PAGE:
The changes to the ITC provisions are expected to help businesses better practice their GST obligations by providing more clarity and certainty in the taxation system. By allowing businesses to take full advantage of their eligible ITCs, they can better set off their GST liabilities against their purchases. This will help them save money on taxes and help reduce the cost of doing business. Additionally, the improved compliance rate will lead to higher levels of economic efficiency and boost government revenue. Finally, businesses will be able to focus more on the supply-side rather than the tax aspect of their activities, further boosting economic efficiency.

The proposed amendments to the ITC provisions of the Finance Bill, 202311 will allow businesses to avail ITC on a self-assessed basis i.e. Section 4112 of the CGST which sets out the provisions for payment of tax by any person who is liable to pay tax. The section specifies the consequences of failing to pay tax, as well as provisions for collection of unpaid amounts.

This means that businesses can now calculate their own tax liability on their purchases and offset them against their GST liabilities. Furthermore, businesses will no longer need to wait for a Goods and Services Tax Network (GSTN)13 refund on their ITC claims, and instead, will receive the ITC immediately upon filing of their returns.

Finally, businesses will be able to claim ITC after a period of three months from the date of the invoice, compared to the current six-month period.

Additionally, the improved compliance rate due to these changes is likely to result in higher levels of economic efficiency and also increase government revenue. The introduction of the e-invoicing system i.e. Section 12214 of the CGST and other new rules are expected to further streamline the process of claiming ITC and make it easier for businesses to comply with their GST obligations.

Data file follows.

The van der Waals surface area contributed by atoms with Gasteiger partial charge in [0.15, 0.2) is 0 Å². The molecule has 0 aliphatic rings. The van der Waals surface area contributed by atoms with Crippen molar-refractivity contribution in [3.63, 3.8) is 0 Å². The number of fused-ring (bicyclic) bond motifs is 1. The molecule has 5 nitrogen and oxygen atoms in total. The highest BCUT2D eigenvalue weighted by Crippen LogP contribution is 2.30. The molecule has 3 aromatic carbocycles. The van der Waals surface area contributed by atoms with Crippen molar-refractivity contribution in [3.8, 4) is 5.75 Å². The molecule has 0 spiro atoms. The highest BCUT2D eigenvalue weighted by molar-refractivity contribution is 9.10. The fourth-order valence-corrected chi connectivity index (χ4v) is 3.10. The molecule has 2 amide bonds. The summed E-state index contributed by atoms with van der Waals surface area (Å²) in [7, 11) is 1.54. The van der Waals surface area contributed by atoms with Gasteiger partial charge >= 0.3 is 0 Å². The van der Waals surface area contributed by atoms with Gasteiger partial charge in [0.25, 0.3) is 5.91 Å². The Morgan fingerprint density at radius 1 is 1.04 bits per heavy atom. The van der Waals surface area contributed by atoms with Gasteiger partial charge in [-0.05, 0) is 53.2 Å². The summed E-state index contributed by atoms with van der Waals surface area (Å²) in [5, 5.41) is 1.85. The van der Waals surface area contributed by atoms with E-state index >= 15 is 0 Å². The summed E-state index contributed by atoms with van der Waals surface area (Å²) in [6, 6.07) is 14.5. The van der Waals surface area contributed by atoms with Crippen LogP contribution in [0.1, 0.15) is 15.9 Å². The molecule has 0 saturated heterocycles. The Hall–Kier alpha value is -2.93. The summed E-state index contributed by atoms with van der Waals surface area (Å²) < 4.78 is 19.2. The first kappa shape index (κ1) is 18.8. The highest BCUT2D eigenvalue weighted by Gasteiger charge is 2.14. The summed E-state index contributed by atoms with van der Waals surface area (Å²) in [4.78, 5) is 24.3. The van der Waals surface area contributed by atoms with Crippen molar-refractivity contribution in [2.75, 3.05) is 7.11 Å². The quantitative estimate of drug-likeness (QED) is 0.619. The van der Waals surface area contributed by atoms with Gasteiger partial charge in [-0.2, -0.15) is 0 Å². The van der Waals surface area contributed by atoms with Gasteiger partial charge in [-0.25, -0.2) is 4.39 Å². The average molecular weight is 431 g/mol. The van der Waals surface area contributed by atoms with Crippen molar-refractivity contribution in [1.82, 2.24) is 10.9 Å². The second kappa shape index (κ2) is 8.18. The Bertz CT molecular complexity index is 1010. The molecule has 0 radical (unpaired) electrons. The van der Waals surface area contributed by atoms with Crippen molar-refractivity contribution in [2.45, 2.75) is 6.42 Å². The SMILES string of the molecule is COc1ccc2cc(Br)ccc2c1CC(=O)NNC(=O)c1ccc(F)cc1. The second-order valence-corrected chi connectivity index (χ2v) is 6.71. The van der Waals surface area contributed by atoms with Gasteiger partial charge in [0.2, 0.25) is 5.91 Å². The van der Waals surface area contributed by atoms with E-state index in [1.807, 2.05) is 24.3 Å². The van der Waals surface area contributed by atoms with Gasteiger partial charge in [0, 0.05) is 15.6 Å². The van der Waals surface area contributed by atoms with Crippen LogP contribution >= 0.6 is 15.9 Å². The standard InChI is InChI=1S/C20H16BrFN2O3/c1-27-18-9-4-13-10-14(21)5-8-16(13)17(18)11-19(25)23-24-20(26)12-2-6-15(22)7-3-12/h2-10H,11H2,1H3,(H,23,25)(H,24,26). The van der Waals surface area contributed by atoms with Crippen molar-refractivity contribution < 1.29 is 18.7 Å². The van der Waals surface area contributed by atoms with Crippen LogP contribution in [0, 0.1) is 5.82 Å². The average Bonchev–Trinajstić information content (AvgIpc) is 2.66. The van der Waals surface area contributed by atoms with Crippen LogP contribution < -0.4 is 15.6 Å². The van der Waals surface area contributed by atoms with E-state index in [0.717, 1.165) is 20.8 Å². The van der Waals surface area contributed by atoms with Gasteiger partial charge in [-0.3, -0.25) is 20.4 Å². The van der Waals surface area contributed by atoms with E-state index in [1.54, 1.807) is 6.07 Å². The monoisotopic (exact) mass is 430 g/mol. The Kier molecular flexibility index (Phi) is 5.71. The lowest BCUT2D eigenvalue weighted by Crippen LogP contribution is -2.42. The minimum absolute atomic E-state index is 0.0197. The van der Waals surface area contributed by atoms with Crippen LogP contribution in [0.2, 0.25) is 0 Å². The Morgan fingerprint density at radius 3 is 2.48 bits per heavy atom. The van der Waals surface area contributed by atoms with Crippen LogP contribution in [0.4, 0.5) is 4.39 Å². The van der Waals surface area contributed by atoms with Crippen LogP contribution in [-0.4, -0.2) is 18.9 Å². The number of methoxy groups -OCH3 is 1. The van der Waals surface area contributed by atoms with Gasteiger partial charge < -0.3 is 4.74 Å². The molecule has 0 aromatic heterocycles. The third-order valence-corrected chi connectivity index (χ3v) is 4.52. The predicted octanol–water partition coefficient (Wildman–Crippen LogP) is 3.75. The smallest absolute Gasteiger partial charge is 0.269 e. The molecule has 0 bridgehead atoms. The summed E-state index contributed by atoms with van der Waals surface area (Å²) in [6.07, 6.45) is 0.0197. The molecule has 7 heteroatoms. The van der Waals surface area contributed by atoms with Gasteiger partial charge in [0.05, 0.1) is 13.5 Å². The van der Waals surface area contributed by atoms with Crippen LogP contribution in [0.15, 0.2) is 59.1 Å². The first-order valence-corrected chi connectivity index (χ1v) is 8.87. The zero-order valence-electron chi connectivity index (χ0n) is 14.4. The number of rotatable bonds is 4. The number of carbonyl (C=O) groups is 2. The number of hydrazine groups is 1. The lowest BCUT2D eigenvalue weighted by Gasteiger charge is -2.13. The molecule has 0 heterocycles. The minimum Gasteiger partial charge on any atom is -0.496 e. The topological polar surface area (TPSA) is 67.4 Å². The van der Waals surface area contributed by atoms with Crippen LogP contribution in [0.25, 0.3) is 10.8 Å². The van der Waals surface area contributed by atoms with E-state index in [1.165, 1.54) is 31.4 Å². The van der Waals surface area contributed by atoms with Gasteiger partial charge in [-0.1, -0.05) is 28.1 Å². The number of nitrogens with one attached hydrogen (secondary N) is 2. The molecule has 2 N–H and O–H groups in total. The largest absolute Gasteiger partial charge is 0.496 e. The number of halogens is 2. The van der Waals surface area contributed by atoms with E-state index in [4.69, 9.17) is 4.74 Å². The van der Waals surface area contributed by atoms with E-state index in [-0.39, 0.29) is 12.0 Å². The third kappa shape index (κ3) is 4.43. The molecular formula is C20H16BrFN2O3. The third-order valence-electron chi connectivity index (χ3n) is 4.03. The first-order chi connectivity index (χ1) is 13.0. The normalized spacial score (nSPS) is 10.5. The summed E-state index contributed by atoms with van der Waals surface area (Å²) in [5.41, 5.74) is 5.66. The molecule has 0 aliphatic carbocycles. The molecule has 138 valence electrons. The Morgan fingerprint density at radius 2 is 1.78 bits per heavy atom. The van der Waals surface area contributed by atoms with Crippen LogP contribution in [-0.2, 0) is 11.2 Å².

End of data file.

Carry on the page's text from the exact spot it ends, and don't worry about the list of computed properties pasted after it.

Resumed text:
The proposed amendments under the Finance Bill, 2023 include changes to the input tax credit provisions that allow businesses to offset their GST liabilities by taking advantage of the input tax credits. These changes are expected to bring more clarity and certainty in the taxation system, which will result in a better compliance rate.

In addition, businesses will be able to focus more on the supply-side rather than the tax aspect of their activities, leading to an improvement in economic efficiency. Finally, by allowing businesses to take full advantage of their ITCs, the cost of doing business is likely to drop for many companies. These changes will also help reduce the cost of doing business for many companies as they can take full advantage of their eligible input tax credits. The move is indicative of Government’s continued focus on stringent compliance monitoring and inter-departmental data sharing.

† 4th year student BBA LLB (Hons.), NMIMS, School of Law, Bengaluru. Author can be reached

†† Student at NMIMS School of Law, Navi Mumbai. Author can be reached at

1. Companies Act, 2013, S. 135.

2. Appeal No. TSAAR Order No. 52/2022 [GST AAR Telangana]. [pending uploading]

3. Essel Propack Ltd. v. Commr. of CGST, 2018 SCC OnLine CESTAT 7175.

4. CIT v. Power Finance Corpn. Ltd., ITA Nos. 5148/Del/2016, order dated 11-3-2021 [ITAT, New Delhi]. [pending uploading]

5. No. RAJ/AAR/2021-22/16 dated 13-9-2021 [Raj AAR]. [pending uploading]

6. Aashish Aryan, “Jio, Airtel, Voda Idea Seek GST Input Credit Dues or Soft Loans Against Pending Refunds”, The Indian Express <>.

7. Balaji Exim v. Commr., CGST, 2023 SCC OnLine Del 1412

8. 2019 SCC OnLine Del AAR-GST 1.

9. Central Goods and Services Tax Act, 2017, S. 158-A.

10. Income Tax Act, 1961.

11. Finance Bill, 2023. [pending uploading]

12. Central Goods and Services Tax Act, 2017, S. 41.

13. Goods and Services Tax Identification Number (GSTIN).

14. Central Goods and Services Tax Act, 2017, S. 122.